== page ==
Fuel Restaurant

Source: Fuel

Eric Agren opened Fuel on Lisbon Street in Lewiston in 2007. Ten years later, the French restaurant has become an anchor in the downtown dining scene.

We asked Eric to share one of his favorite recipes with Catching Health: Pan Seared Salmon with Citrus Beurre Blanc.

In a previous post, Kitty Broihier, a registered dietitian and member of the Maine Academy of Nutrition and Dietetics (MAND) had this to say about the health benefits of salmon:

Salmon is highly nutritious, providing an array of vitamins and minerals, as well as being a high-quality protein source. But the big draw is salmon’s omega-3 fatty acid content. Salmon is a fatty type of fish, and that’s part of what makes it so tasty, of course!

Here’s the quick and dirty on omega-3 fatty acids:

  • Omega-3s are essential fatty acids (meaning that the body cannot make them) found naturally in a variety of foods including fatty fish, leafy greens, nuts, flaxseed, olive oil and canola oil.
  • Omega-3 fats have been shown to benefit heart health for both healthy people and those who have had cardiovascular disease or are at high risk for it. They slow the accumulation of plaque in the blood vessels, decrease triglyceride and cholesterol levels in the blood and have anti-blood clotting and anti-inflammatory effects. Inflammation in the body can lead to heart disease. Omega-3s may also be beneficial in additional areas including diabetes and stroke.

The take home message about salmon

Most of us don’t get enough omega-3 fatty acids in our diets, so aim to eat fish/seafood at least twice per week—particularly fatty fish. This means non-fried seafood. Both wild and farmed salmon have omega-3 fatty acids, so choose according to your preference. If you don’t eat fish at all, make sure your diet includes plenty of the other omega-3 sources.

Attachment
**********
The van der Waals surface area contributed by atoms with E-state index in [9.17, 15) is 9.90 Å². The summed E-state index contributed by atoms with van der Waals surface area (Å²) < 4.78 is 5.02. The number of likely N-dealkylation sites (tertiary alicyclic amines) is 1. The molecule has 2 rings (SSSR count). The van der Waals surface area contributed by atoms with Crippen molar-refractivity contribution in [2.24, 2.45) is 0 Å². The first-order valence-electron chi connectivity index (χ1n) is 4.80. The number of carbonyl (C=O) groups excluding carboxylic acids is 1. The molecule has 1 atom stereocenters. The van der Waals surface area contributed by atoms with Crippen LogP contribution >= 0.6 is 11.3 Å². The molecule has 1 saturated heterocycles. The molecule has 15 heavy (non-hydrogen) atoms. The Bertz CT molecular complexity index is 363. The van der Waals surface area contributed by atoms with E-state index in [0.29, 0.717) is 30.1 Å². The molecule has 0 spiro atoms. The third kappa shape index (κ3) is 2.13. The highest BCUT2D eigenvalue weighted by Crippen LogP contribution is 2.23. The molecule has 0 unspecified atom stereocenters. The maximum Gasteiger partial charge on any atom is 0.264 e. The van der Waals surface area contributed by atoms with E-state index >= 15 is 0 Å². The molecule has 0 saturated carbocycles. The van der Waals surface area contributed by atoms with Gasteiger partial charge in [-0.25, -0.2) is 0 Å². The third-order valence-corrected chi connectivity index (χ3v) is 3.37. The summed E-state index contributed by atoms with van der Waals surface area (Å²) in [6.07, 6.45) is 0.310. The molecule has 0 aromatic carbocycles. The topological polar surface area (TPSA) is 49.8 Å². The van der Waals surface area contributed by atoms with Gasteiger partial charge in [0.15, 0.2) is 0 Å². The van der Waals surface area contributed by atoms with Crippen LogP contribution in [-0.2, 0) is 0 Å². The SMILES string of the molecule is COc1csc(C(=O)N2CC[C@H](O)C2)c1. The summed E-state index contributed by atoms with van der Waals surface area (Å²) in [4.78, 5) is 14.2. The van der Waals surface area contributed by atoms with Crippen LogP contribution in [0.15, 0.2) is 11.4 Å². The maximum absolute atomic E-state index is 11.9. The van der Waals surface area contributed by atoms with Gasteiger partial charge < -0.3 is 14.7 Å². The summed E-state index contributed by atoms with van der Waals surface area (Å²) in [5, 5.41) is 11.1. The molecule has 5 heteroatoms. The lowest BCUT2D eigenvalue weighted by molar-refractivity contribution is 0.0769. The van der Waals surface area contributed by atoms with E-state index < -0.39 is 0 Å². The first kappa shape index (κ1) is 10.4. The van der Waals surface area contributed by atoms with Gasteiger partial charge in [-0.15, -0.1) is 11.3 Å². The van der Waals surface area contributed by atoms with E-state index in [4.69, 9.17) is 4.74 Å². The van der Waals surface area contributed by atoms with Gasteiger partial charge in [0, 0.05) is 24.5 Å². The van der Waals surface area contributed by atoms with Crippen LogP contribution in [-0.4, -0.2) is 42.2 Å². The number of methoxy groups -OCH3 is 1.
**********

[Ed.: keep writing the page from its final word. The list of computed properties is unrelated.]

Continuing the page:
And now, it’s time to get fancy and French with our favorite fish! (Bonus nutritional points for bok choy, radishes, carrots, and an orange-infused sauce.)

Source: Fuel

Source: Fuel

Pan Seared Salmon with Citrus Beurre Blanc

Ingredients (per dish)

  • One head of baby bok choy
  • 3 radishes, halved
  • 3 baby carrots peeled
  • Salmon fillet

Beurre blanc (makes about a cup)

  • 1/2 cup white wine
  • 2 oranges
  • 2 teaspoons of minced shallots
  • Salt and pepper
  • Butter to finish sauce


Bring a pot of salted water to a boil. Place the bok choy, radishes, and carrots in the water and cook until very al dente. (The carrots and radishes will take longer than the bok choy.)

Remove from the water and place in an ice bath. Drain and reserve.

Make the sauce

  1. Sauté the shallots in a small amount of olive oil in a saucepan over low heat.
  2. Juice the oranges into the saucepan, add the wine, salt, and pepper, and bring to a simmer.  Cook for 2-3 minutes. Remove from heat.
  3. Whisking constantly, add one tablespoon of butter at a time until the sauce is the consistency you desire.
  4. Reserve over a bain marie (translation: a container holding hot water into which a pan is placed for slow cooking).
  5. In one sauté pan, add 1-2 tablespoons of olive oil and heat to medium-high.
  6. Salt and pepper both sides of the salmon, lay in sauté pan, cook on both sides until you reach the desired doneness (medium rare is our preferred temperature). Use a preheated oven (at 350) to finish if needed.
  7. In another sauté pan, add the vegetables and some olive oil or butter. Heat over low heat until vegetables are cooked through.
  8. Arrange on a plate and sauce with the beurre blanc.